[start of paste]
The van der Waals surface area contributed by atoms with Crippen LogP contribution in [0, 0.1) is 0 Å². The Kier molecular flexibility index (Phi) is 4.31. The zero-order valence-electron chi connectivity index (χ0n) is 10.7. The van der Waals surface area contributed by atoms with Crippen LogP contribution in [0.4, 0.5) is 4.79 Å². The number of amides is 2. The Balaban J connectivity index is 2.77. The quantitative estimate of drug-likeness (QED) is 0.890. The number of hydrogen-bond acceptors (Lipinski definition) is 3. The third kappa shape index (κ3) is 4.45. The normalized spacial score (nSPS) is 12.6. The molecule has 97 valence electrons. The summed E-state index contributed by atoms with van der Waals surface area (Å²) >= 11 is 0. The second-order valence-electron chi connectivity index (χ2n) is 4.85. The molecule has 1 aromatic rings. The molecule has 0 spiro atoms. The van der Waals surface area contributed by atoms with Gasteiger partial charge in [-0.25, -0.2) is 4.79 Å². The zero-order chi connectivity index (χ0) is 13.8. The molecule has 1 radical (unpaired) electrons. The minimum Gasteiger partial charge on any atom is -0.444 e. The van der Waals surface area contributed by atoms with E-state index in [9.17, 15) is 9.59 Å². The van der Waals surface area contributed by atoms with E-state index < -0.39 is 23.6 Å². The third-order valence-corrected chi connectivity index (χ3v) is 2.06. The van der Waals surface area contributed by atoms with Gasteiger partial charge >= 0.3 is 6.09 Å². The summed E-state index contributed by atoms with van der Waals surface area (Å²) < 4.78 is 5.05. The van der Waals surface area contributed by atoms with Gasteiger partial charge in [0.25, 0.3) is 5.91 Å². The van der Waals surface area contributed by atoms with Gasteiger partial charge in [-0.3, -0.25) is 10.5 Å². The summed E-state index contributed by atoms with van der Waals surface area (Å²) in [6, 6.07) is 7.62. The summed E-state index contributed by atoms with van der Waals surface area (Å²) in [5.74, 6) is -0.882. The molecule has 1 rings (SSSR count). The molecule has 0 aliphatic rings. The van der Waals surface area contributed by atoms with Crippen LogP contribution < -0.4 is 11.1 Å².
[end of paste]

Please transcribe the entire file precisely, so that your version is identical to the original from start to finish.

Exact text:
The van der Waals surface area contributed by atoms with Crippen LogP contribution in [0, 0.1) is 0 Å². The Kier molecular flexibility index (Phi) is 4.31. The zero-order valence-electron chi connectivity index (χ0n) is 10.7. The van der Waals surface area contributed by atoms with Crippen LogP contribution in [0.4, 0.5) is 4.79 Å². The number of amides is 2. The Balaban J connectivity index is 2.77. The quantitative estimate of drug-likeness (QED) is 0.890. The number of hydrogen-bond acceptors (Lipinski definition) is 3. The third kappa shape index (κ3) is 4.45. The normalized spacial score (nSPS) is 12.6. The molecule has 97 valence electrons. The summed E-state index contributed by atoms with van der Waals surface area (Å²) >= 11 is 0. The second-order valence-electron chi connectivity index (χ2n) is 4.85. The molecule has 1 aromatic rings. The molecule has 0 spiro atoms. The van der Waals surface area contributed by atoms with Gasteiger partial charge in [-0.25, -0.2) is 4.79 Å². The zero-order chi connectivity index (χ0) is 13.8. The molecule has 1 radical (unpaired) electrons. The minimum Gasteiger partial charge on any atom is -0.444 e. The van der Waals surface area contributed by atoms with E-state index in [9.17, 15) is 9.59 Å². The van der Waals surface area contributed by atoms with E-state index < -0.39 is 23.6 Å². The third-order valence-corrected chi connectivity index (χ3v) is 2.06. The van der Waals surface area contributed by atoms with Gasteiger partial charge >= 0.3 is 6.09 Å². The summed E-state index contributed by atoms with van der Waals surface area (Å²) < 4.78 is 5.05. The van der Waals surface area contributed by atoms with Gasteiger partial charge in [0.25, 0.3) is 5.91 Å². The van der Waals surface area contributed by atoms with Gasteiger partial charge in [-0.3, -0.25) is 10.5 Å². The summed E-state index contributed by atoms with van der Waals surface area (Å²) in [6, 6.07) is 7.62. The summed E-state index contributed by atoms with van der Waals surface area (Å²) in [5.74, 6) is -0.882. The molecule has 1 rings (SSSR count). The molecule has 0 aliphatic rings. The van der Waals surface area contributed by atoms with Crippen LogP contribution < -0.4 is 11.1 Å².